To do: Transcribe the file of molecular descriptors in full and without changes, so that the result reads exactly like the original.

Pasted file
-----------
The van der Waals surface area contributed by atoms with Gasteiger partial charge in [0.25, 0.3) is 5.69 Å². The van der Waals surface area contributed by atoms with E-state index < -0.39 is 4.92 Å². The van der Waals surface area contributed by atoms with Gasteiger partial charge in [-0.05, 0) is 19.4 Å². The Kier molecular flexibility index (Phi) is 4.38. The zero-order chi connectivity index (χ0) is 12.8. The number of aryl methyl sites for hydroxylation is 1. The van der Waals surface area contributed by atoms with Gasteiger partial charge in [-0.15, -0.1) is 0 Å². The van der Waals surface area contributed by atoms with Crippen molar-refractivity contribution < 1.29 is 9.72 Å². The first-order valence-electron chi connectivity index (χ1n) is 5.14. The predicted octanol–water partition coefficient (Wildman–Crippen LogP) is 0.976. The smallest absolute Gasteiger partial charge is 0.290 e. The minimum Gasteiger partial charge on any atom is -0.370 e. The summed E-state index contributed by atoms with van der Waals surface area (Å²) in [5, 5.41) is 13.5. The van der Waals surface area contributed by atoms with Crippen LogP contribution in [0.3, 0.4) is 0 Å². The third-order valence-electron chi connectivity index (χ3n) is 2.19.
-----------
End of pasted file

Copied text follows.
The van der Waals surface area contributed by atoms with Gasteiger partial charge in [0.25, 0.3) is 5.69 Å². The van der Waals surface area contributed by atoms with E-state index < -0.39 is 4.92 Å². The van der Waals surface area contributed by atoms with Gasteiger partial charge in [-0.05, 0) is 19.4 Å². The Kier molecular flexibility index (Phi) is 4.38. The zero-order chi connectivity index (χ0) is 12.8. The number of aryl methyl sites for hydroxylation is 1. The van der Waals surface area contributed by atoms with Gasteiger partial charge in [-0.15, -0.1) is 0 Å². The van der Waals surface area contributed by atoms with Crippen molar-refractivity contribution < 1.29 is 9.72 Å². The first-order valence-electron chi connectivity index (χ1n) is 5.14. The predicted octanol–water partition coefficient (Wildman–Crippen LogP) is 0.976. The smallest absolute Gasteiger partial charge is 0.290 e. The minimum Gasteiger partial charge on any atom is -0.370 e. The summed E-state index contributed by atoms with van der Waals surface area (Å²) in [5, 5.41) is 13.5. The van der Waals surface area contributed by atoms with Crippen LogP contribution in [0.3, 0.4) is 0 Å². The third-order valence-electron chi connectivity index (χ3n) is 2.19.